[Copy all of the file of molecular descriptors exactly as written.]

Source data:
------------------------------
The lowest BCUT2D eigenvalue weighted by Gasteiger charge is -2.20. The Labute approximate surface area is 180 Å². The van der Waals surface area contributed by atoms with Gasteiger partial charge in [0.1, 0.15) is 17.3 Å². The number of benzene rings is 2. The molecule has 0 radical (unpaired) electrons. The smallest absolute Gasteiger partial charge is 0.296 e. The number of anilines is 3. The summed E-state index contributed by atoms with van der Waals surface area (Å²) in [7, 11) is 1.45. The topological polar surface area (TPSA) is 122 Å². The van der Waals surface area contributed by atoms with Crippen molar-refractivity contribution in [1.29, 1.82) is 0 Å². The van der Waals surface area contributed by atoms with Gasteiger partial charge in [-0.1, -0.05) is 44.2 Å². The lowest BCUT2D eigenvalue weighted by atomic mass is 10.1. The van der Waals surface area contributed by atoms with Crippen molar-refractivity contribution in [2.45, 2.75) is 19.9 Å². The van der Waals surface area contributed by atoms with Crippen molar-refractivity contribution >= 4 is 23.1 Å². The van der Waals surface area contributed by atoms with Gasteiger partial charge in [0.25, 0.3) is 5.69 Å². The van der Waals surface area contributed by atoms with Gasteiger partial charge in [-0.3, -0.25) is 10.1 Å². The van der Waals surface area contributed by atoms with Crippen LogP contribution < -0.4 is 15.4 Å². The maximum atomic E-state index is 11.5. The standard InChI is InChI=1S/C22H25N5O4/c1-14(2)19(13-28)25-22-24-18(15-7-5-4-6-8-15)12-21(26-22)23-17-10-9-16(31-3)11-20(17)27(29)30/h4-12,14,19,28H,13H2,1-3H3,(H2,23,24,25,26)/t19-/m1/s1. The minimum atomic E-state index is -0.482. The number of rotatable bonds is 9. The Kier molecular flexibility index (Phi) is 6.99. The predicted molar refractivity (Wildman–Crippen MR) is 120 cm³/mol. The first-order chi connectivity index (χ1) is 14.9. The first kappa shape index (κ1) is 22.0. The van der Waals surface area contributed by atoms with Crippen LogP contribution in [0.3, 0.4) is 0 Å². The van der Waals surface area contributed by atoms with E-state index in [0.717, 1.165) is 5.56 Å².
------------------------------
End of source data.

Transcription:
The lowest BCUT2D eigenvalue weighted by Gasteiger charge is -2.20. The Labute approximate surface area is 180 Å². The van der Waals surface area contributed by atoms with Gasteiger partial charge in [0.1, 0.15) is 17.3 Å². The number of benzene rings is 2. The molecule has 0 radical (unpaired) electrons. The smallest absolute Gasteiger partial charge is 0.296 e. The number of anilines is 3. The summed E-state index contributed by atoms with van der Waals surface area (Å²) in [7, 11) is 1.45. The topological polar surface area (TPSA) is 122 Å². The van der Waals surface area contributed by atoms with Crippen molar-refractivity contribution in [1.29, 1.82) is 0 Å². The van der Waals surface area contributed by atoms with Gasteiger partial charge in [-0.1, -0.05) is 44.2 Å². The lowest BCUT2D eigenvalue weighted by atomic mass is 10.1. The van der Waals surface area contributed by atoms with Crippen molar-refractivity contribution in [2.45, 2.75) is 19.9 Å². The van der Waals surface area contributed by atoms with Crippen molar-refractivity contribution >= 4 is 23.1 Å². The van der Waals surface area contributed by atoms with Gasteiger partial charge in [0.25, 0.3) is 5.69 Å². The van der Waals surface area contributed by atoms with Gasteiger partial charge in [-0.3, -0.25) is 10.1 Å². The van der Waals surface area contributed by atoms with Crippen LogP contribution < -0.4 is 15.4 Å². The maximum atomic E-state index is 11.5. The standard InChI is InChI=1S/C22H25N5O4/c1-14(2)19(13-28)25-22-24-18(15-7-5-4-6-8-15)12-21(26-22)23-17-10-9-16(31-3)11-20(17)27(29)30/h4-12,14,19,28H,13H2,1-3H3,(H2,23,24,25,26)/t19-/m1/s1. The minimum atomic E-state index is -0.482. The number of rotatable bonds is 9. The Kier molecular flexibility index (Phi) is 6.99. The predicted molar refractivity (Wildman–Crippen MR) is 120 cm³/mol. The first-order chi connectivity index (χ1) is 14.9. The first kappa shape index (κ1) is 22.0. The van der Waals surface area contributed by atoms with Crippen LogP contribution in [0.3, 0.4) is 0 Å². The van der Waals surface area contributed by atoms with E-state index in [0.717, 1.165) is 5.56 Å².